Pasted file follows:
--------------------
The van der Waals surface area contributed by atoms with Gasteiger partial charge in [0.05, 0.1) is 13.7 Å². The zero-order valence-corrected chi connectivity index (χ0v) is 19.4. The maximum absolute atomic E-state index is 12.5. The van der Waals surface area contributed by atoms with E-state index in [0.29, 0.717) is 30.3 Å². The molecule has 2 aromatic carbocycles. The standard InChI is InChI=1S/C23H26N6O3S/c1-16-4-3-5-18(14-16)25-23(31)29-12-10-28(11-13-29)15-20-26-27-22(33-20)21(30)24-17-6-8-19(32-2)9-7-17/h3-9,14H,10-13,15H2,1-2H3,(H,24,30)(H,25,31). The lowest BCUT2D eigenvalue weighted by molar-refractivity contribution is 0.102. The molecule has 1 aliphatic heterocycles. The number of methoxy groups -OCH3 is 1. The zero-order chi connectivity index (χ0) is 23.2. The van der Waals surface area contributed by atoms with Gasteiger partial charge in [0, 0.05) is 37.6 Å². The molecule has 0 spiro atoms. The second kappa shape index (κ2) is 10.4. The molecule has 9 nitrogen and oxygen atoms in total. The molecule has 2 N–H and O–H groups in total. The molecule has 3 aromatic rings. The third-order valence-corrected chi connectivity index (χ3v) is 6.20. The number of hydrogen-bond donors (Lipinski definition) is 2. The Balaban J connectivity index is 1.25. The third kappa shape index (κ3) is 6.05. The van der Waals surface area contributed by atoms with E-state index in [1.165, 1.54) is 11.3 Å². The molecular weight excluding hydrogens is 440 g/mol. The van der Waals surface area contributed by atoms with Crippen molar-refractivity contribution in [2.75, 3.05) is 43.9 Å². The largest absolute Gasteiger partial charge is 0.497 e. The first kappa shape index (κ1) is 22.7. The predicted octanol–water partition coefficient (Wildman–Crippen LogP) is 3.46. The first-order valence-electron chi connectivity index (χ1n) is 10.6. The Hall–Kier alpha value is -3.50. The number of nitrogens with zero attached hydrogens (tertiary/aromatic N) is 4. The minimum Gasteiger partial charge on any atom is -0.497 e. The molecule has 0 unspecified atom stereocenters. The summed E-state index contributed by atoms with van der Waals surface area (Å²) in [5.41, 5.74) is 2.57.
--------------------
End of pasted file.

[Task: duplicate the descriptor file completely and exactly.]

The van der Waals surface area contributed by atoms with Gasteiger partial charge in [0.05, 0.1) is 13.7 Å². The zero-order valence-corrected chi connectivity index (χ0v) is 19.4. The maximum absolute atomic E-state index is 12.5. The van der Waals surface area contributed by atoms with E-state index in [0.29, 0.717) is 30.3 Å². The molecule has 2 aromatic carbocycles. The standard InChI is InChI=1S/C23H26N6O3S/c1-16-4-3-5-18(14-16)25-23(31)29-12-10-28(11-13-29)15-20-26-27-22(33-20)21(30)24-17-6-8-19(32-2)9-7-17/h3-9,14H,10-13,15H2,1-2H3,(H,24,30)(H,25,31). The lowest BCUT2D eigenvalue weighted by molar-refractivity contribution is 0.102. The molecule has 1 aliphatic heterocycles. The number of methoxy groups -OCH3 is 1. The zero-order chi connectivity index (χ0) is 23.2. The van der Waals surface area contributed by atoms with Gasteiger partial charge in [0, 0.05) is 37.6 Å². The molecule has 0 spiro atoms. The second kappa shape index (κ2) is 10.4. The molecule has 9 nitrogen and oxygen atoms in total. The molecule has 2 N–H and O–H groups in total. The molecule has 3 aromatic rings. The third-order valence-corrected chi connectivity index (χ3v) is 6.20. The number of hydrogen-bond donors (Lipinski definition) is 2. The Balaban J connectivity index is 1.25. The third kappa shape index (κ3) is 6.05. The van der Waals surface area contributed by atoms with E-state index in [1.165, 1.54) is 11.3 Å². The molecular weight excluding hydrogens is 440 g/mol. The van der Waals surface area contributed by atoms with Crippen molar-refractivity contribution in [2.75, 3.05) is 43.9 Å². The largest absolute Gasteiger partial charge is 0.497 e. The first kappa shape index (κ1) is 22.7. The predicted octanol–water partition coefficient (Wildman–Crippen LogP) is 3.46. The first-order valence-electron chi connectivity index (χ1n) is 10.6. The Hall–Kier alpha value is -3.50. The number of nitrogens with zero attached hydrogens (tertiary/aromatic N) is 4. The minimum Gasteiger partial charge on any atom is -0.497 e. The molecule has 0 unspecified atom stereocenters. The summed E-state index contributed by atoms with van der Waals surface area (Å²) in [5.41, 5.74) is 2.57.